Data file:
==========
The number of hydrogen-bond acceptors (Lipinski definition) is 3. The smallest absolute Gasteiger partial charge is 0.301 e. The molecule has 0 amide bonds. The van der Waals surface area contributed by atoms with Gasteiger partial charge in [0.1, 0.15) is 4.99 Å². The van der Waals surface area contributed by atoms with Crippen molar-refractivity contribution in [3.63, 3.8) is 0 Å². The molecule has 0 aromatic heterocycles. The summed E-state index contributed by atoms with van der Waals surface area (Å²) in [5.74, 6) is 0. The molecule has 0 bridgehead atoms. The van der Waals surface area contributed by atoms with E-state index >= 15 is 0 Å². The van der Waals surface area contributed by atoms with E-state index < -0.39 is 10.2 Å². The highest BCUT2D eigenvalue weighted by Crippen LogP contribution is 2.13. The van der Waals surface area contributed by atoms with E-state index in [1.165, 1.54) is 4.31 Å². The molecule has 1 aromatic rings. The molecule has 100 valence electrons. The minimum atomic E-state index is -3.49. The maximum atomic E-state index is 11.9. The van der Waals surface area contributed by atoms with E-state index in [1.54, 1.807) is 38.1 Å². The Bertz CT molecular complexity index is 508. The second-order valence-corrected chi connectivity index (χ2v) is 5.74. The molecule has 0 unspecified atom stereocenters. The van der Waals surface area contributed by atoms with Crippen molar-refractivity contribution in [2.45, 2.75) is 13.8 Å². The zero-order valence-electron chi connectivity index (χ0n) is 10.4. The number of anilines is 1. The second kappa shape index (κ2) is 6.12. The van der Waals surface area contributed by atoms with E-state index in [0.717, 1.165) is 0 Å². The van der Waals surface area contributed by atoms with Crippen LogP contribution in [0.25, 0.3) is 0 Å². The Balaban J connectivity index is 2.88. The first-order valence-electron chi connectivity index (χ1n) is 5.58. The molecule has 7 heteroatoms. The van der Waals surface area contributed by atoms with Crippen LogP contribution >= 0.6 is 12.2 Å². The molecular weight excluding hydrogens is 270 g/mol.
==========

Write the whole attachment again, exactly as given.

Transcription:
The number of hydrogen-bond acceptors (Lipinski definition) is 3. The smallest absolute Gasteiger partial charge is 0.301 e. The molecule has 0 amide bonds. The van der Waals surface area contributed by atoms with Gasteiger partial charge in [0.1, 0.15) is 4.99 Å². The van der Waals surface area contributed by atoms with Crippen molar-refractivity contribution in [3.63, 3.8) is 0 Å². The molecule has 0 aromatic heterocycles. The summed E-state index contributed by atoms with van der Waals surface area (Å²) in [5.74, 6) is 0. The molecule has 0 bridgehead atoms. The van der Waals surface area contributed by atoms with E-state index >= 15 is 0 Å². The van der Waals surface area contributed by atoms with E-state index < -0.39 is 10.2 Å². The highest BCUT2D eigenvalue weighted by Crippen LogP contribution is 2.13. The van der Waals surface area contributed by atoms with E-state index in [1.165, 1.54) is 4.31 Å². The molecule has 1 aromatic rings. The molecule has 100 valence electrons. The minimum atomic E-state index is -3.49. The maximum atomic E-state index is 11.9. The van der Waals surface area contributed by atoms with E-state index in [1.54, 1.807) is 38.1 Å². The Bertz CT molecular complexity index is 508. The second-order valence-corrected chi connectivity index (χ2v) is 5.74. The molecule has 0 unspecified atom stereocenters. The van der Waals surface area contributed by atoms with Crippen molar-refractivity contribution in [2.45, 2.75) is 13.8 Å². The zero-order valence-electron chi connectivity index (χ0n) is 10.4. The number of anilines is 1. The second kappa shape index (κ2) is 6.12. The van der Waals surface area contributed by atoms with E-state index in [0.717, 1.165) is 0 Å². The van der Waals surface area contributed by atoms with Crippen LogP contribution in [0.25, 0.3) is 0 Å². The Balaban J connectivity index is 2.88. The first-order valence-electron chi connectivity index (χ1n) is 5.58. The molecule has 7 heteroatoms. The van der Waals surface area contributed by atoms with Crippen LogP contribution >= 0.6 is 12.2 Å². The molecular weight excluding hydrogens is 270 g/mol.